The term absolute threshold is often used in psychology research yet students are often confused about what it means. Let’s take a closer look at the definition of the absolute threshold and explore some examples of how it is used in psychological research.
What Is an Absolute Threshold?
Simply put, the absolute threshold is the smallest amount of a stimulus that a person can detect half the time.
For example, imagine that researchers are conducting an experiment on light detection. In such an experiment, researchers my place participants in a dark room and then ask them to say when they can detect a light stimulus. The smallest amount of light stimulus that the participants can detect is known as the absolute threshold.
However, it is important to realize that when a stimulus is at such a low level participants might not be able to detect it in every instance. Because of this, the absolute threshold is usually defined as the lowest level of a stimulus that people can detect at least half of the time. In our previous example, this would mean that the participants would need to detect the lowest level of the light stimulus at least 50% of the time.
The absolute threshold can be used to identify the minimum level of person can detect of a variety of stimuli including vision, hearing, touch, smell, and taste.
The Absolute Threshold for Vision
The absolute threshold for vision involves the smallest level of photons that a person can detect at least 50% of the time. One classic vision experiment found that a number of different factors can influence the absolute threshold for vision. These include the location of the stimulus, the duration of the stimulus, the wavelength of the stimulus, strength of the stimulus, as well as whether or not the participants had experienced darkness adaptation.
In other words, people are able to detect light stimuli at lower levels once their eyes have adapted to the dark. Just think of what it is like when you first enter a dark room after leaving a light room. At first they can be very difficult to see anything, but once your eyes have adapted to the dark you were better able to detect visual stimuli and your environment.
The Absolute Threshold for Hearing
The absolute threshold for hearing her first to the lowest sound level that a person with normal hearing can detect at least 50% of the time when no other sounds are present. For example, researchers might test the absolute threshold for the detection of the sound of a metronome.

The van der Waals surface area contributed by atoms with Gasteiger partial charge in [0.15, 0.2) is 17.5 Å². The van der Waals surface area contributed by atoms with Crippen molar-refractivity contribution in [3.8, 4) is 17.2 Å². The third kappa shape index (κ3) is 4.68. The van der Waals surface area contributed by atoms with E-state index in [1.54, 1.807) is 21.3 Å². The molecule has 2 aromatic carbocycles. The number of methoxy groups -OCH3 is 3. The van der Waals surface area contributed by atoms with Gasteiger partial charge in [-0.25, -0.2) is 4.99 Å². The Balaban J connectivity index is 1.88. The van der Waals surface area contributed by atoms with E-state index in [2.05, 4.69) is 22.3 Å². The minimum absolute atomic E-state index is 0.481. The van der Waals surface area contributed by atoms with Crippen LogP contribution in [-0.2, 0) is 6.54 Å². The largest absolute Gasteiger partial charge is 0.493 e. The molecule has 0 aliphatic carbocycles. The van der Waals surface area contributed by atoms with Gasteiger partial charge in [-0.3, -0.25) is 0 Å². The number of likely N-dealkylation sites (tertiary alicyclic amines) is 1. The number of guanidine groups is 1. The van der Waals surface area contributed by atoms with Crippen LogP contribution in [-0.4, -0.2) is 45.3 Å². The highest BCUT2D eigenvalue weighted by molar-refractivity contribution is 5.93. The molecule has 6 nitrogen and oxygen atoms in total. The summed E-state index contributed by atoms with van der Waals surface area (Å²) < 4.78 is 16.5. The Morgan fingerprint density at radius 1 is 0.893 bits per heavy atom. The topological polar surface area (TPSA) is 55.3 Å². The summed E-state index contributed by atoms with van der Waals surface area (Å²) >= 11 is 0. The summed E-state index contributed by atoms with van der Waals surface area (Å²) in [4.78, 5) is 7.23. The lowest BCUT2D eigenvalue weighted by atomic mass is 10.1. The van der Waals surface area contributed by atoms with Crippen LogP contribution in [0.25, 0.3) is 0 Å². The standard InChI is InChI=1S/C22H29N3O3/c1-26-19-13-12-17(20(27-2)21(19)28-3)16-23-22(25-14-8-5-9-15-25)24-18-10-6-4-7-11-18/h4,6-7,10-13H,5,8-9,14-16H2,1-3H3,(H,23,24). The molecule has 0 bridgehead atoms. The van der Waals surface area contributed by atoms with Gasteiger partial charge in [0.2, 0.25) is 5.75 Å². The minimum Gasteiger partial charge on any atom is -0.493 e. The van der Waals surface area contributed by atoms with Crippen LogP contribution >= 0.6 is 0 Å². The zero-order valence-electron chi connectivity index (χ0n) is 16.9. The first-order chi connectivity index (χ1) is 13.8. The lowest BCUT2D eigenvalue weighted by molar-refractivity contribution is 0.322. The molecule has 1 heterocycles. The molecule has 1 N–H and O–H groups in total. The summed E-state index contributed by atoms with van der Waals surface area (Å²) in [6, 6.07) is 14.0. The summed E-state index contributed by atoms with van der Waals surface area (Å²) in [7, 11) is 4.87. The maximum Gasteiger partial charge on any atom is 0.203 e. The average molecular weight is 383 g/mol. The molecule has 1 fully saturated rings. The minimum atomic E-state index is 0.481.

In general, children tend to be able to detect lower levels of sound in adults because their hearing is more sensitive. As people age, hearing tends to decline.
The Absolute Threshold for Smell
The absolute threshold for scent is the minimum level of a concentration of the person can smell. For example researchers might release small levels of a scent into a room to see if a participant can detect the smell. Factors that might impact the absolute threshold in this case include the strength of the scent, the size of the room, and any other scents that might be present.
The absolute threshold plays an important role in psychological research. One important thing to remember is that the absolute threshold should not be confused with the difference threshold. The difference threshold relates to the smallest detectable difference between two stimuli.
It is also important to recognize that a variety of psychological factors can play a role in influencing the absolute threshold. Motivation, emotion, and other psychological states you have an affect on whether a person can detect a stimulus in their environment.
Hecht, S., Shlaer, S. Pirenne, M.H. (1942). Energy, Quanta, and Vision. Journal of General Physiology. The Rockefeller Press, 25(6): 819–840.
Levine, M. (2000). Fundamentals of Sensation and Perception, 3rd Ed. London: Oxford University Press.